Did you know that Amco Ranger does lawn care in addition to pest control? We give these services the same professional attention to detail and offer a 100% satisfaction guarantee. Give us a call today to ensure a lush-looking lawn in the spring.

Wrong season? Check out our spring bug survival guide.

How to Get Rid of Centipedes and Silverfish

Creepy crawlies can invade your home and give you quite a scare when one appears on your wall or runs across the bathroom floor. Two common pests that are often mistaken for each other are centipedes and silverfish. Both of these pests like damp conditions and can be a nuisance to your family. How do you tell the difference?

 

House Centipede

Appearance: About one to 1-1/2 inches long; flattened, with one pair of legs on most of their segments; segments number from 10 to 100; yellowish, brown, or grey-yellow with bands of brown striping on their torsos and long legs.

Habits: Usually live outdoors beneath damp accumulations of leaves, stones, boards, etc.; sometimes find their way into homes, where they hide in dark, moist basements and bathrooms; when disturbed, they run fast.

Diet: Insects and spiders.

Life span: Some species live as long six years.

Harmful? They can bite humans and administer venom if cornered, but neither the bite nor the venom is dangerous. They don’t carry disease, eat your food, or damage clothing. They only eat bugs, which can actually be beneficial.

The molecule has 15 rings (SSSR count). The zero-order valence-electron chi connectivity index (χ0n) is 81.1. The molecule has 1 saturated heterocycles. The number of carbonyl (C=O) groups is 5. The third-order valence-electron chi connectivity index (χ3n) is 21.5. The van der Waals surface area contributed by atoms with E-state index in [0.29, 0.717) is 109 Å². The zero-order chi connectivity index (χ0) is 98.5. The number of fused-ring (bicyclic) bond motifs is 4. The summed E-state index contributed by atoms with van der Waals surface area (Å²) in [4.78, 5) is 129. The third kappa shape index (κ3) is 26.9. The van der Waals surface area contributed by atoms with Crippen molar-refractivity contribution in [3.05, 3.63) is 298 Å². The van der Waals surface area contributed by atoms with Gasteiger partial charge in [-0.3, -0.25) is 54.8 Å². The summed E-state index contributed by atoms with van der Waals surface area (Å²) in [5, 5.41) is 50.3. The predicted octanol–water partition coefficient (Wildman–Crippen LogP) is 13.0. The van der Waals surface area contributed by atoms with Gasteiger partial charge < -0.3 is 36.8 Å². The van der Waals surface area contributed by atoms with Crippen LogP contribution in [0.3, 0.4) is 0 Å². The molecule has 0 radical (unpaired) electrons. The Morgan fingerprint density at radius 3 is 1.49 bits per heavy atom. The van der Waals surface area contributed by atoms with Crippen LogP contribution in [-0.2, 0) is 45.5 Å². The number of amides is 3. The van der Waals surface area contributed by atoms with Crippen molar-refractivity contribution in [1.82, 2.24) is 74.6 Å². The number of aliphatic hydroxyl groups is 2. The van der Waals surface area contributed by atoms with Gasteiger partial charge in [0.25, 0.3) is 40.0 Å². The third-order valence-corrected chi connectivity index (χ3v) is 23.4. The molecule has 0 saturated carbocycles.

Silverfish

Appearance: About 1/4-1/2 inch long, somewhat “carrot-shaped” from above; grey-blue or silver; three filaments extend from rear.

Habits: Nocturnal; move swiftly, can jump; found in cool, dark, damp places like basements, bathrooms, laundry rooms.

Diet: Carbohydrates, sugars, and starches found in books, glue, silk, food, and flour.

Life span: About two years.

Harmful? They don’t bite or spread disease but can destroy books, papers, clothing, and other textiles.

 

Getting Rid of Centipedes and Silverfish

 

Remove moisture

Fix any leaky pipes and use dehumidifiers to reduce areas of high moisture. Install an exhaust fan in the bathroom. Centipedes will actually dry up and die without adequate moisture, while the silverfish will seek a new place to live.

 

Clean the house

Silverfish feed on anything organic so clean up food crumbs and spills and clean dishes right away. Vacuum regularly. Also refrain from stacking books, papers, mail, etc. in boxes or in high moisture areas such as basements. This is the perfect feeding ground for a silverfish. Cleaning should also get rid of other types of insects that the centipedes eat.

 

Store off-season clothing in sealed bins

Avoid storing your clothes in dark closets or basement areas as silverfish prefer inhabiting dark areas and will destroy your clothing. Try placing them in plastic bags or sealed bins with tight lids.

No matter how strange, intimidating, or pervasive your pest infestation, you can trust that Amco Ranger knows exactly how to handle it and make sure it doesn’t happen again. Give us a call today if you need helping getting rid of house centipedes and silverfish.

Have seasonal allergies? Let us help you.